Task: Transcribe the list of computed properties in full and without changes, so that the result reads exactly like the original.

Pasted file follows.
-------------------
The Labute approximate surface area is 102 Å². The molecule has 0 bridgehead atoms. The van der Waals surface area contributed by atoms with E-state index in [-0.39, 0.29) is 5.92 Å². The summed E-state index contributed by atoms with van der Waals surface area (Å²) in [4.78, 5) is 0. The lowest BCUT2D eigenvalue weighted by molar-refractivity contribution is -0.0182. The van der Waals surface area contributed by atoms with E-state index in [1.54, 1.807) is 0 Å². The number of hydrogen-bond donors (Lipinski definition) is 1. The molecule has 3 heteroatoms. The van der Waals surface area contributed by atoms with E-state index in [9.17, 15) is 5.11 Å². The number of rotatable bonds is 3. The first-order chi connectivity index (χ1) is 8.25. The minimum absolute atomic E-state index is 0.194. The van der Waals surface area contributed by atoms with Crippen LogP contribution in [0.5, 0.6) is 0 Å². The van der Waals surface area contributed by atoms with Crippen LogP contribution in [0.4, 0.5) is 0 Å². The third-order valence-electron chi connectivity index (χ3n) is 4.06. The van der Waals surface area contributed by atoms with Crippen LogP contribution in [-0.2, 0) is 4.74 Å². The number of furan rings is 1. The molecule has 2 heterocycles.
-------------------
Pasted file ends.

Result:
The Labute approximate surface area is 102 Å². The molecule has 0 bridgehead atoms. The van der Waals surface area contributed by atoms with E-state index in [-0.39, 0.29) is 5.92 Å². The summed E-state index contributed by atoms with van der Waals surface area (Å²) in [4.78, 5) is 0. The lowest BCUT2D eigenvalue weighted by molar-refractivity contribution is -0.0182. The van der Waals surface area contributed by atoms with E-state index in [1.54, 1.807) is 0 Å². The number of hydrogen-bond donors (Lipinski definition) is 1. The molecule has 3 heteroatoms. The van der Waals surface area contributed by atoms with E-state index in [9.17, 15) is 5.11 Å². The number of rotatable bonds is 3. The first-order chi connectivity index (χ1) is 8.25. The minimum absolute atomic E-state index is 0.194. The van der Waals surface area contributed by atoms with Crippen LogP contribution in [0.5, 0.6) is 0 Å². The van der Waals surface area contributed by atoms with Crippen LogP contribution in [0.4, 0.5) is 0 Å². The third-order valence-electron chi connectivity index (χ3n) is 4.06. The van der Waals surface area contributed by atoms with Crippen LogP contribution in [-0.2, 0) is 4.74 Å². The number of furan rings is 1. The molecule has 2 heterocycles.